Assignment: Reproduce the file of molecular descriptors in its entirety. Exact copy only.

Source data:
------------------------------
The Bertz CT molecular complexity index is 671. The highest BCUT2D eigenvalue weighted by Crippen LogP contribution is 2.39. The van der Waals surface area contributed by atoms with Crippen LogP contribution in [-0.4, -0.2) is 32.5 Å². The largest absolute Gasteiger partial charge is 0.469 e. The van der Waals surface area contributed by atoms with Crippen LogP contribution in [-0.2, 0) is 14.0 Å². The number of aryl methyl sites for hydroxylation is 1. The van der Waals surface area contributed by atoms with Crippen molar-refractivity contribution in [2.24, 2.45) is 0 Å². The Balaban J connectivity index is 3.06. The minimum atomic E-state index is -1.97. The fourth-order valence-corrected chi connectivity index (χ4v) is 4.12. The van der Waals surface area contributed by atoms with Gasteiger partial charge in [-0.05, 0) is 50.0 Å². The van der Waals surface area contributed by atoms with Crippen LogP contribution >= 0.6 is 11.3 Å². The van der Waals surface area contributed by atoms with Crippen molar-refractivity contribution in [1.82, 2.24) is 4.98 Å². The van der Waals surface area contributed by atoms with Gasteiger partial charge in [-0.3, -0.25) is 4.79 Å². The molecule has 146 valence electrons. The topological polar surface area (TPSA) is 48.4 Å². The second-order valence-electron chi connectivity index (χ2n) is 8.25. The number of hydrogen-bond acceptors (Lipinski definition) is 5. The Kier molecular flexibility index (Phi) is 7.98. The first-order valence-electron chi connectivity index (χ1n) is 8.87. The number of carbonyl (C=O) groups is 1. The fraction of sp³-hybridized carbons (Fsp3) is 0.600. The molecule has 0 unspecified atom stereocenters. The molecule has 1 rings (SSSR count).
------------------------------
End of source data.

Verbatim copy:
The Bertz CT molecular complexity index is 671. The highest BCUT2D eigenvalue weighted by Crippen LogP contribution is 2.39. The van der Waals surface area contributed by atoms with Crippen LogP contribution in [-0.4, -0.2) is 32.5 Å². The largest absolute Gasteiger partial charge is 0.469 e. The van der Waals surface area contributed by atoms with Crippen LogP contribution in [-0.2, 0) is 14.0 Å². The number of aryl methyl sites for hydroxylation is 1. The van der Waals surface area contributed by atoms with Crippen molar-refractivity contribution in [2.24, 2.45) is 0 Å². The Balaban J connectivity index is 3.06. The minimum atomic E-state index is -1.97. The fourth-order valence-corrected chi connectivity index (χ4v) is 4.12. The van der Waals surface area contributed by atoms with Gasteiger partial charge in [-0.05, 0) is 50.0 Å². The van der Waals surface area contributed by atoms with Crippen LogP contribution >= 0.6 is 11.3 Å². The van der Waals surface area contributed by atoms with Crippen molar-refractivity contribution in [1.82, 2.24) is 4.98 Å². The van der Waals surface area contributed by atoms with Gasteiger partial charge in [-0.3, -0.25) is 4.79 Å². The molecule has 146 valence electrons. The topological polar surface area (TPSA) is 48.4 Å². The second-order valence-electron chi connectivity index (χ2n) is 8.25. The number of hydrogen-bond acceptors (Lipinski definition) is 5. The Kier molecular flexibility index (Phi) is 7.98. The first-order valence-electron chi connectivity index (χ1n) is 8.87. The number of carbonyl (C=O) groups is 1. The fraction of sp³-hybridized carbons (Fsp3) is 0.600. The molecule has 0 unspecified atom stereocenters. The molecule has 1 rings (SSSR count).